The Chess Hotel offers look at small-town life

Hobie Brown

Midwestern-bred rock and roll is ready as The Elms release The Chess Hotel.

Based out of Indiana, the Elms have some local ties. Lead guitarist Thomas Daugherty grew up in Neosho, and both lead singer Owen Thomas and his brother Christopher, who plays drums, also lived in Neosho for a short time. Base guitarist Nathan Bennett completes the group.

The Chess Hotel was released May 2 on the Universal Records South label. The Elms have since toured with acts such as Cracker, labelmate Shooter Jennings, classic-rock icon Peter Frampton, and has opened for Jars of Clay.

Artists such as The Who, The Strokes, Primal Scream, Johnny Cash, Bruce Springsteen and Jimi Hendrix are some of The Elms’ influences. These diverse styles are evident in the driving sounds found in tracks such as “Makes Good Sense” and “The Chess Hotel” and the acoustic sounds found in “Bring Me Your Tea” and “I’ve Been Wrong.”

My overall impression of The Chess Hotel was one that leaves a taste in my mouth yearning for more.

It presents 13 songs about the actualities of life and love in a small town and, coming from a small town, I have been able to relate to all of them. “The Chess Hotel”, is about blue-collar burnout and “Makes Good Sense” addresses trying to make sense of your surroundings.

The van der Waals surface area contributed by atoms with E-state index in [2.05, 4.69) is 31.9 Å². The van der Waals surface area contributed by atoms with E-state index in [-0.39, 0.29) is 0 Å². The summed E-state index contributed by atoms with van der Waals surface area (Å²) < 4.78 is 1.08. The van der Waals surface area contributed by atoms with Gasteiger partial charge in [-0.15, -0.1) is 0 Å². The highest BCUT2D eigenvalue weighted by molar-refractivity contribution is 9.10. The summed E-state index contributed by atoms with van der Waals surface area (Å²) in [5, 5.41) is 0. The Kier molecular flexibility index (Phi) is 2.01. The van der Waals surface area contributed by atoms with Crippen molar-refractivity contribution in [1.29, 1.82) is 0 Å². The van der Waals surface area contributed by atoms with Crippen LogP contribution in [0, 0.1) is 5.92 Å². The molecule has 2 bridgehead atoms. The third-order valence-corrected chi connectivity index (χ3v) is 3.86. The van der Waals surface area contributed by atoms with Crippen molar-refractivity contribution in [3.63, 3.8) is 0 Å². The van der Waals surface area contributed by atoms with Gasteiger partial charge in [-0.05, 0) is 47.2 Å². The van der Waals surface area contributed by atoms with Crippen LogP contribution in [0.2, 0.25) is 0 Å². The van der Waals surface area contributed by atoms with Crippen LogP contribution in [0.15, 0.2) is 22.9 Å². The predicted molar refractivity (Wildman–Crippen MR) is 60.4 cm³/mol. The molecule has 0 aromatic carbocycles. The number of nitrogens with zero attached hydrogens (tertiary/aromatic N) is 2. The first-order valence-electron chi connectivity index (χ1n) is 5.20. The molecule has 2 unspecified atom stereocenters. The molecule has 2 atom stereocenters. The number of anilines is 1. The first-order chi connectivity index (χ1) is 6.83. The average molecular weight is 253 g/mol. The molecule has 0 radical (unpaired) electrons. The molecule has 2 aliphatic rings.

Having spent the majority of my life living in small farming communities, many a day I’ve spent trying to make sense of everything happening in town.

The basis of small town life is that the whole community is a family. The same can be said of The Elms and their music. Drawing on the same train of thought allows them to produce a quality sound; it makes the future look bright for The Elms career.

If you are a rock fan of any sorts, this album is definitely one to include in your collection.

You can hear sounds resembling everything from Tom Petty to The Strokes. And that is what makes The Chess Hotel unique and a must-have for music lovers.